Three years ago community members began planting trees and flowers on the long vacant lot. The garden had come to be known as Voltaire Park as trees matured and plants thrived in the polluted soil. The community organized cleanings and weedings to keep the park clean & maintained.
Apparently the police were notified as 6 officers were on hand. When asked what their duties were one officer replied “we were told to sit here and watch”
Some plants and trees were saved at the last minute by concerned community members. Many people asked the media and community members have gone unanswered. World Oil can is located at 9302 Garfield Ave South Gate, CA 90280. Their phone number is (562) 928-0100.
World Oil have been in business since 1941 and are a Southern California distributor for ExxonMobil. They own 2 refineries, a marine terminal as well as 125 retail properties. Their plans to build an Exxon gas station at this location have been rejected twice at community meetings attended by hundreds in 1999 and September 2000.
Voltaire Park bulldozing May 15th 2003
SDPD officer reading signs in Voltaire Park during it demolition on May 15th 2003
Voltaire Park fenced off and posted with ‘No Tresspassing’ signs – June 4th 2003
One individual who helped organize Voltaire Park was later charged with trespassing when a group of community members attempted to remove the newly added “No Trespassing” signs from the property. After that arrest the grassroots community efforts for a park at Voltaire and Sunset Cliffs ended. Ironically the billboard above the site of Voltaire Park was rented by the Office of National Drug Control Policy (ONDCP). Their ad pictured a vacant garbage-filled lot with the words ‘Do you see a community garden? Then you see the power of community coalitions.”
During this time the OBCDC was building their bank account and political capital to push the OB Entryway plan a few blocks from Voltaire Park. They had other OB corporations onboard with their plan, including the OB Merchant’s Association and the OB Town Council. The OB Planning Board had given mixed reviews. By 2002 they had enough money and political clout along with the City to buy the lot at the corner of West Point Loma and Sunset Cliffs. This was the lot that housed Anthony’s Pizza, a local restaurant that had a loyal delivery and dine-in following among locals.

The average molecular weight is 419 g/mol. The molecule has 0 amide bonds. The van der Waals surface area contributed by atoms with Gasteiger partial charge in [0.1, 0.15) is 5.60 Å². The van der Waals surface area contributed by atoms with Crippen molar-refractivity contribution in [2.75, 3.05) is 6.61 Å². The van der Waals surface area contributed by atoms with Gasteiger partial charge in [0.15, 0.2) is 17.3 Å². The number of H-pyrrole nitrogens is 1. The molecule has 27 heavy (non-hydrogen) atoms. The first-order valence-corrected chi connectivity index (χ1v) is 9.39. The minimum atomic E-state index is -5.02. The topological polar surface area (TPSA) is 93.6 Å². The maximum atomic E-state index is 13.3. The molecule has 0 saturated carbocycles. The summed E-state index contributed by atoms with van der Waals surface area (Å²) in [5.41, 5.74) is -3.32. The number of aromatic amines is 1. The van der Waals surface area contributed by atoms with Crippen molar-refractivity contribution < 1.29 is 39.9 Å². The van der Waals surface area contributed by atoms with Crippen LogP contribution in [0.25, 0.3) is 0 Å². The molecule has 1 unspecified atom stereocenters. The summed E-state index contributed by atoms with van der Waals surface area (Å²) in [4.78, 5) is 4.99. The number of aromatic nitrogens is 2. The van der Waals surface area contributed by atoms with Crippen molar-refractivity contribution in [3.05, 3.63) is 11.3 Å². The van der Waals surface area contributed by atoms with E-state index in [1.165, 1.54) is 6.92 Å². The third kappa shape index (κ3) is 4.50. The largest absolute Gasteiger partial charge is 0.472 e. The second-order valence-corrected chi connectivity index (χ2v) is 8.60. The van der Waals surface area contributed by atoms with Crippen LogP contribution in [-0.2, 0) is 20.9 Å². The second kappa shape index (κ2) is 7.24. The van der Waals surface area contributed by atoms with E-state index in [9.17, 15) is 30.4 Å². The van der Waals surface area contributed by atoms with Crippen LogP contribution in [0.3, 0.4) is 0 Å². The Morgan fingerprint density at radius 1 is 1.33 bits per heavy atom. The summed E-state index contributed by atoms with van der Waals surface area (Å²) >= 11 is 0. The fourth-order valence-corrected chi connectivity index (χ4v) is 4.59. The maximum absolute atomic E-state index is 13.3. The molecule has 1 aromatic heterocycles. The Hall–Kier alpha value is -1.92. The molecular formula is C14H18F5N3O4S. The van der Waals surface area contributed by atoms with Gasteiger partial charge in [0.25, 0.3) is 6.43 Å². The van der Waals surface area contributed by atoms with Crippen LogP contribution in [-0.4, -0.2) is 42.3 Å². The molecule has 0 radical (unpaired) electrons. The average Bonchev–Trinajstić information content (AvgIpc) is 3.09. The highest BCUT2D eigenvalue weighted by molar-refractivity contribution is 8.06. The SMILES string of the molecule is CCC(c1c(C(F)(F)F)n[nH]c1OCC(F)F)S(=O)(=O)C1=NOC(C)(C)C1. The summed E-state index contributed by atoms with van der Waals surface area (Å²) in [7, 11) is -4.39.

After acquiring the lot Anthony’s Pizza restaurant was demolished with promises of a beautiful new entry way, a new right turn lane and a “gateway park”.
The extended right turn lane and yet more traffic on Sunset Cliffs became a reality in 2004. Now many more cars, trucks and SUVs can cram their way in and out of OB on the expanded roadway. Unfortunately the surface streets are still just as small and traffic invariably grinds to a screeching halt once you get close to West Point Loma.
The gateway park was not so lucky. The government money train slowed, the City’s belt tightened and once again OBceans got an empty fenced off lot instead of a park. By 2007 the money had dried up even to pay Kurt Lutz’s $62,000 OBCDC executive director salary and he left the OBCDC. The entryway now sits as a vacant lot waiting for the community or city to pony up enough money to build a park.
Voltaire Park lasted for three years at the corner of Sunset Cliffs Blvd and Voltaire St without any support, financial or otherwise, from the OB corporations. Down Sunset Cliffs Boulevard on the corner of West Point Loma, the full support of the OBCDC, OB Town Council and OB Merchant’s Association has yet to produce a park. In just the last 3 years these organizations have collected $1,827,191 in gross receipts in the name of OB. Yet these two corners have now sat vacant for 5 years. If only the community people and the money people could have worked together we might have a park instead of a decade of empty lots.